A quarter century after the world marveled at cloned sheep, new AI technology is allowing human voices to be synthetically reproduced. In what is likely the beginning of a wave of announcements by audio companies, iHeartMedia said last week it will use Veritone’s synthetic voice technology as a tool to translate its podcasts into other languages. Veritone says the cloned voice opportunity is ripe for broadcast radio, too.
“There are plenty of use cases in radio. One of the biggest things that's a possibility is the ability to localize or personalize that content,” said Sean King, Senior VP at Veritone. Not only could a voice give a personal “thanks for listening” type message tailored for every market, but there are also possibilities to create real-time content such as localized news and weather updates. King said the process could be automated, using input from news or weather feeds.
In an interview, King said cloned voices will also improve the consistency of what listeners hear, in a way that voice-tracking cannot do. “If you're a talent and you need to come in and bust out 500 reads, is the quality of the line that I'm going to give at number seven going to be the same quality as number 497?”
Bert Weiss, host of the Westwood One-syndicated “The Bert Show” is among the early-adopters of the Veritone technology. With his Atlanta-based radio show now heard in 27 markets, Weiss said last month he will use the tool to cut custom liners, promos and content for affiliate stations without having to record items individually.
“Recutting production or creating new promotional content is vital but time consuming,” Weiss said. The new tech also allows his producer to develop original content and repurpose audio clips with nothing needed from him other than his consent. “Not only will that reduce production cost, but also expands where and how my voice can be heard,” Weiss said.
While iHeart is the first broadcast company with plans to use the technology companywide, other radio groups may soon follow. “We are in discussions with many different radio groups,” King confirmed.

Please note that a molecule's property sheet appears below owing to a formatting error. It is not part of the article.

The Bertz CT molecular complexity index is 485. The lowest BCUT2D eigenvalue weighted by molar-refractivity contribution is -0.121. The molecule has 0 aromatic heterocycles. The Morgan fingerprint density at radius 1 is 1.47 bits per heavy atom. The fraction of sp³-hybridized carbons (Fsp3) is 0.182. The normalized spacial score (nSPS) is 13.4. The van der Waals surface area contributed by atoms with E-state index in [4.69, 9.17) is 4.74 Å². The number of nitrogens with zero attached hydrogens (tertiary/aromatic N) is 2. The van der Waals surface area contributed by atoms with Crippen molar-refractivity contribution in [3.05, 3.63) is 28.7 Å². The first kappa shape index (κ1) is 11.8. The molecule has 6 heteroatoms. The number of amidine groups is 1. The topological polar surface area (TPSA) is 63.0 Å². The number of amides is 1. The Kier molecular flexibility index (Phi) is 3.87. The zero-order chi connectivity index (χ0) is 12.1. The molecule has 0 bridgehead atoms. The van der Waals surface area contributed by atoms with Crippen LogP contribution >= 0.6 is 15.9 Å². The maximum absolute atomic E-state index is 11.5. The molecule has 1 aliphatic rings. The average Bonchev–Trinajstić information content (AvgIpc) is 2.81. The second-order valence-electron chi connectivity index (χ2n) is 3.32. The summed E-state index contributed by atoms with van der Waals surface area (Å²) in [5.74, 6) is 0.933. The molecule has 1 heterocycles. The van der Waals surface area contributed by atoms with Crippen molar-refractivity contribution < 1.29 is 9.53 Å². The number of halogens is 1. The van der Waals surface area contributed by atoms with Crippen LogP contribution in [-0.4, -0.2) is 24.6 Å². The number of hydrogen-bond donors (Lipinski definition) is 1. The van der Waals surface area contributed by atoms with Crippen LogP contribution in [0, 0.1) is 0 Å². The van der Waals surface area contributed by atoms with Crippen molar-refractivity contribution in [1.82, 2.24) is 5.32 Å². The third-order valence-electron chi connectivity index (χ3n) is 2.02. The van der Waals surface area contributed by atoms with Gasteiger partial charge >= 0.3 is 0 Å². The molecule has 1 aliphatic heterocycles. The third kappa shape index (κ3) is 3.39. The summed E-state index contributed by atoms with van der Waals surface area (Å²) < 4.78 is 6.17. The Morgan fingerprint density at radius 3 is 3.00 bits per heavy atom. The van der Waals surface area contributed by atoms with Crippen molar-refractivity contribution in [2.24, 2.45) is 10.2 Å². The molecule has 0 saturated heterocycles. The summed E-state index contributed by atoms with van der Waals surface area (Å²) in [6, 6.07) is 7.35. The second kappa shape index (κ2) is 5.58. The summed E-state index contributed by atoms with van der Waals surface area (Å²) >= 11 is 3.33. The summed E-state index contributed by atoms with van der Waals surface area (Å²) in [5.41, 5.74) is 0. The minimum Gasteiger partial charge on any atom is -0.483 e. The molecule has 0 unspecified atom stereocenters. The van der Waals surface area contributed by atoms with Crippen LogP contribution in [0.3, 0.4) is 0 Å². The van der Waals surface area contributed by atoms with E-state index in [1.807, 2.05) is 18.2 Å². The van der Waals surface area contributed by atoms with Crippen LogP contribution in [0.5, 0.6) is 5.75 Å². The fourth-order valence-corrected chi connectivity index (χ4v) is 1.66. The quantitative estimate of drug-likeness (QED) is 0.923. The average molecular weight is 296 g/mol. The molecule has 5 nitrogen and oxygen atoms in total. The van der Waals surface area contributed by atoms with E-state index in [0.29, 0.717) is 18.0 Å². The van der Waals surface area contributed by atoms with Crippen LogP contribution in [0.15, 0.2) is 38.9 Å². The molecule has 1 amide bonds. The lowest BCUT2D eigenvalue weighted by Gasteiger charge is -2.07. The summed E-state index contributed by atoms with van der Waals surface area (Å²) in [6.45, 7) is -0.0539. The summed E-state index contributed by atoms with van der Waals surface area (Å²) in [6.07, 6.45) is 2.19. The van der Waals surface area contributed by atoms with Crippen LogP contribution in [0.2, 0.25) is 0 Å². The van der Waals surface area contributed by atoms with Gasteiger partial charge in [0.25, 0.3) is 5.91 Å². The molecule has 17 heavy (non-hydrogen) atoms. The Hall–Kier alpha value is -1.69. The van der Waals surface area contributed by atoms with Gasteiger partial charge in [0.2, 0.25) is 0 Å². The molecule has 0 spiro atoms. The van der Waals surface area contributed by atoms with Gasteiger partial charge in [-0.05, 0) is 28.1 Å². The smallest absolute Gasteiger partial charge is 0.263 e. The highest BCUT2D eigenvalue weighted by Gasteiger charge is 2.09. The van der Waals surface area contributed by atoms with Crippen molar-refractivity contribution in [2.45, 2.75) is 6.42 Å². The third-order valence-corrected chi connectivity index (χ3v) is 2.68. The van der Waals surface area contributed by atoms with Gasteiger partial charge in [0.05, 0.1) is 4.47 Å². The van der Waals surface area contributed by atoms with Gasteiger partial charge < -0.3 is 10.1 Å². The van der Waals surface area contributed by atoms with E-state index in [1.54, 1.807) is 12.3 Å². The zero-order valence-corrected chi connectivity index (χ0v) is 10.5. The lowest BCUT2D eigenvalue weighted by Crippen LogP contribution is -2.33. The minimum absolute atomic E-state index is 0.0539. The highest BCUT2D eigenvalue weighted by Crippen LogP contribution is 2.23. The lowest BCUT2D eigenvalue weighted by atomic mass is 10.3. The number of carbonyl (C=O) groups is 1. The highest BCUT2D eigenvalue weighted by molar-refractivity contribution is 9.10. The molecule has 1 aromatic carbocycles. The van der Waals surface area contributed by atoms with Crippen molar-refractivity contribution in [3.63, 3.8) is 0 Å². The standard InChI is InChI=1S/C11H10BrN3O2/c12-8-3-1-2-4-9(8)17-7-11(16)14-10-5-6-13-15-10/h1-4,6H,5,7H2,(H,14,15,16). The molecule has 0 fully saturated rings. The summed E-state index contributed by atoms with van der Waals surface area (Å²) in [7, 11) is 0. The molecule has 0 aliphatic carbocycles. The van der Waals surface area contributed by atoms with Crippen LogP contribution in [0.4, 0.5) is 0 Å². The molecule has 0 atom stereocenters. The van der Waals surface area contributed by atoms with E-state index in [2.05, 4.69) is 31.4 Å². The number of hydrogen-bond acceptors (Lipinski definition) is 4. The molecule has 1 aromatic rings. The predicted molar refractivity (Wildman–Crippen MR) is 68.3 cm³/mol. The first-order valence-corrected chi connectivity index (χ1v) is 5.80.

Some air talent maybe unsettled by the idea of AI-powered technology, including the prospect that it could put some personalities out of work. But King thinks it will instead create new opportunities for radio talent, especially in smaller markets where a single person is wearing multiple on-air hats.
“Being able to provide more voices and more opportunities will create a better listening experience,” King said, while opening up practical benefits for talent. “If they were sick or they lost their voice, or for whatever reason, they still have that ability to be able to create content and continue to do their job.”
Radio talent may also see new money-making advertising opportunities in which their voice could be used to create campaigns. For marketers, that could mean new ways to get their brands in front of new audiences with content that is more personalized or localized.
Each synthetic voice audio file will contain a special audio watermark to alert Veritone that the voice heard is not real. But whether listeners are aware of that will be up to users of the technology. “We give best practice guidelines,” King said. “But at the end of the day, we want them to be able to use this how they see fit within their organization.”
Synthetic Voice Podcasts Go First
Synthetic voices on radio are unlikely to be widespread in the near-term. But it will only be a matter of months before iHeart begins using them to convert English-language podcasts to additional languages, starting with Spanish.
To create the podcasts in a new language, Veritone converts the English-language content into text, then translates it into the new language. That new text file is then recreated as a voice file, albeit in a different language. For talent that gives their consent, what makes it so remarkable is that the show is in their voice, giving the listener the same experience as the person who heard the show in its original language.
“On average, we need about three hours of content, sometimes more, sometimes less,” said King. “We can take that existing audio footage to create their own clone voices. And so it doesn't require anything more than getting the appropriate consent from the talent.”
Veritone is currently able to make synthetic voice content in more than 100 languages.
The Metaverse Next?
Veritone continues to develop new features and technologies, and while King cannot say what sort of upgrades are in the works, he can say they are working in a growing technological space, including the metaverse. That could create new opportunities for radio talent, one in which companies including iHeartMedia have staked a claim. Imagine, for instance, a virtual lunch where Ryan Seacrest chats about the latest hit records.
“If it's a new distribution channel, it’s going to be able to create a whole lot of opportunities for content creators, brands and consumers alike,” King said.